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Is There a Future for Occupational Pensions and how may they Change?

Occupational Pensions


Planning for the old age has been one of the worries of most individuals, more especially the employed. One of the elements of this planning is the pension. Generally, pension is an arrangement to provide individuals with earnings at the time when the have ceased getting regular employment income. It serves the same purpose as severance pay, but while pensions are paid in regular installments, severance pay is paid in lump sum. Pension awarded following retirement is commonly known as a retirement plan, (Ginn, 2003). These plans may be established by either, the government, insurance companies, employer or other institutions such as trade unions. Different terms are used to refer to this plan in different countries. While in the United Kingdom it is referred to as “pension schemes”, in the United States it is commonly known as “retirement plan”, and “superannuation plans” in Ireland, (Turner, 2006). An occupational pension is retirement plan that is mostly established by employers for their employees. These kinds of pensions are usually seen to be some kind of deferred compensation that is beneficial to both the employer and the employees for tax reasons. This paper will be seeking to answer the question “Is there a future for occupational pensions, and how will they change?” In order to answer this question, various issues concerning occupational pensions will be discussed, such as the types of occupation pensions, advantages and disadvantages of occupational pensions, current state of these pensions, future state of the pension, and then finally the conclusion on the same issue.

Types of occupational pensions

There are various types of occupational pensions, depending on the rules and regulations governing the same in the various countries. However, occupational pensions can be broadly classified into three categories. The first category is non-contributory occupation pension schemes. In this case, all the contributions are made by the employers for their employees under the scheme. The second category is the contributory occupational pension schemes. Under this type of pension schemes, in addition to the contributions of the employers for their employees, the employees are also required to contribute a certain percentage of their earnings, (Jackson, 2006). The income of the employee on maturity of the scheme will depend on the contributions made by the employer, the growth rate of the pension fund, as well as the annuity rates at the retirement period. The last category is open “stakeholder” schemes. Unlike the other two schemes, the employer does not contribute in this scheme. In the United Kingdom, it is a law for any organization with more than five employees to establish this plan. However, it is not a requirement of the law for the employers to contribute to this scheme, (Barr and Diamond, 2006).

Advantages of occupational pensions

There are various advantages that can be attained by both the employers and the employees through occupational pensions. One of these advantages is tax relief for employees’ and employer’s contributions for Customs approved and HR revenues schemes, which are given within annual allowances. From the employees’ point of view, it is an opportunity to plan for the future at the time of old age. Precisely, occupational pension schemes can be considered as a saving plan for the old age. Another advantage that may be attained by the employees is the additional benefits associated with this scheme. For instance, in some cases, if a member dies pension may be paid to the partner, (Ginn, 2003).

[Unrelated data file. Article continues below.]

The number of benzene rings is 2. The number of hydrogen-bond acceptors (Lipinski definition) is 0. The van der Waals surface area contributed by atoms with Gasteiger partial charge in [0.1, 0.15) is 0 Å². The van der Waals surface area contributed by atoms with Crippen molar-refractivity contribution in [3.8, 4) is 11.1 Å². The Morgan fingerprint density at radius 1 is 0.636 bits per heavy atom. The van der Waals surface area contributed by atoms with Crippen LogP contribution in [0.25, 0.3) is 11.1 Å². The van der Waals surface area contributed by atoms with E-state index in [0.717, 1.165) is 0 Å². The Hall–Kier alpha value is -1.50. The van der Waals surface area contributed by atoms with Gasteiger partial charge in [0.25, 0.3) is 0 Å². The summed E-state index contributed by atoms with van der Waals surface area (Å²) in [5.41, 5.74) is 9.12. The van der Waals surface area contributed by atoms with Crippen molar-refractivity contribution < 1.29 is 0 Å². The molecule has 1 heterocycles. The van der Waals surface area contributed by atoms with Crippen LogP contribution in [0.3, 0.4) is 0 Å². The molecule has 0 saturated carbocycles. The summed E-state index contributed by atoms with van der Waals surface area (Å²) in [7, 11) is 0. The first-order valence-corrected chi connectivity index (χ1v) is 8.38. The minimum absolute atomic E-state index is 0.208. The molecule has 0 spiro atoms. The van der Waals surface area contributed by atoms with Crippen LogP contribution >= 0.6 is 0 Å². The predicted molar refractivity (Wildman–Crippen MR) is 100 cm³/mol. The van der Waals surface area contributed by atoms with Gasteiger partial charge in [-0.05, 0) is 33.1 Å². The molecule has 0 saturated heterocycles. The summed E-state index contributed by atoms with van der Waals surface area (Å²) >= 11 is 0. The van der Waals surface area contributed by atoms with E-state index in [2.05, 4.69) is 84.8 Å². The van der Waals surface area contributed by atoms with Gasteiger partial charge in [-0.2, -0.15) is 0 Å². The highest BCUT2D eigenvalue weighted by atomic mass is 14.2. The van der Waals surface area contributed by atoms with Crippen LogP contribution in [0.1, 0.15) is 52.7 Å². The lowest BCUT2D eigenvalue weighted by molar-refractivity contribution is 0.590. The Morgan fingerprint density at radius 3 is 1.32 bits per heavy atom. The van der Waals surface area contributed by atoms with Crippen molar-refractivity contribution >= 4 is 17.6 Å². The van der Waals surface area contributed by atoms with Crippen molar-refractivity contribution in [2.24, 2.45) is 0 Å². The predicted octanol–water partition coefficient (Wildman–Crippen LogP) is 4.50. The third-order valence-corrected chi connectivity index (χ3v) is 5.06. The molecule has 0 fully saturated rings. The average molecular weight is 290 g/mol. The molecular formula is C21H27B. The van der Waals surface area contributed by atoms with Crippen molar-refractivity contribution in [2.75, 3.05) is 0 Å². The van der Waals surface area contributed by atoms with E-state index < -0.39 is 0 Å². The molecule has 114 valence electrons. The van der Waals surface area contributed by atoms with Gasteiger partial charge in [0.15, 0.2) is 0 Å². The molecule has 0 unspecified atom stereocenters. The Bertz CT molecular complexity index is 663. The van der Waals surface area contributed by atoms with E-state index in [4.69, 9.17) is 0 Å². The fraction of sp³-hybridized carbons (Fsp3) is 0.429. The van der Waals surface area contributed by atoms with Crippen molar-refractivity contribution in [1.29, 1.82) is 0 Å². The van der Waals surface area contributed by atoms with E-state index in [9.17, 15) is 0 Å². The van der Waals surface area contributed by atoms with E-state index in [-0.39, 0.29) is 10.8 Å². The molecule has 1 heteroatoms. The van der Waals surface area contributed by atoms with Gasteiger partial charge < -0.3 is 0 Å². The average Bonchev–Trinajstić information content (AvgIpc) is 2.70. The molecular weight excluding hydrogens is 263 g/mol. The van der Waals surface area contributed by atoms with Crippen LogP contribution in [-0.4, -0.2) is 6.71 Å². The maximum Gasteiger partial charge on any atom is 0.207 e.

From the employer’s point of view, occupational pension scheme is one of the strategies of attracting, retaining as well as motivating employees. To some degree, occupational pension schemes contribute to job satisfaction which in turn contributes to production efficiency among the employees. Another thing is that, these schemes are usually designed as well as controlled according to the desires of the employer, but within given legislative limits. Thus, it is easy for the employer to structure this scheme to suit his/her business objectives, (Jackson, 2006).

Disadvantages of occupational pensions

Besides their advantages, occupational pension schemes have also their disadvantages. For instance, there is some rigidity in the operation of these schemes in the sense that, it becomes challenging to contribute to these schemes when one switches employers. Another disadvantage is that, under complex government legislation, the employers are forced to shoulder some costs that are associated with the provision of occupational pension schemes, (Turner, 2006).

Current state of occupational pensions

In almost all countries, occupational pensions are usually undertaken according to rules and regulations that have been set by the government. In the United States, the Pension and Welfare Benefits Administration (PWBA) under the Department of Labour, has been given the mandate by the federal government to administer regulations of pensions, (Ambachtsheer, 2007). The main objective of these regulations is to ensure that the interests of the parties as well as their beneficiaries are protected in these schemes and setting standards that must be adhered to by pension schemes.

Currently, there are various challenges facing not only occupational pensions but also other forms of pension schemes. The first challenge is population aging. In most countries, the ratio between the elderly and the working population is increasing at a high rate. This can be explained by the decreasing birth rates and increasing life expectancy, leading to an increase of the number of the elderly in comparison to the working population, (Ambachtsheer, 2007). Thus, the demand for retirement benefits has increased considerably more than the available sources of funds from employer and employee contributions. Perhaps, there are three alternatives in which this situation may be handled; increasing taxes to pay pension schemes, increasing pensionable ages, or lowering pensions in relation to society-wide average earnings. This implies that, not unless necessary measures are undertaken, pension schemes might collapse in the future.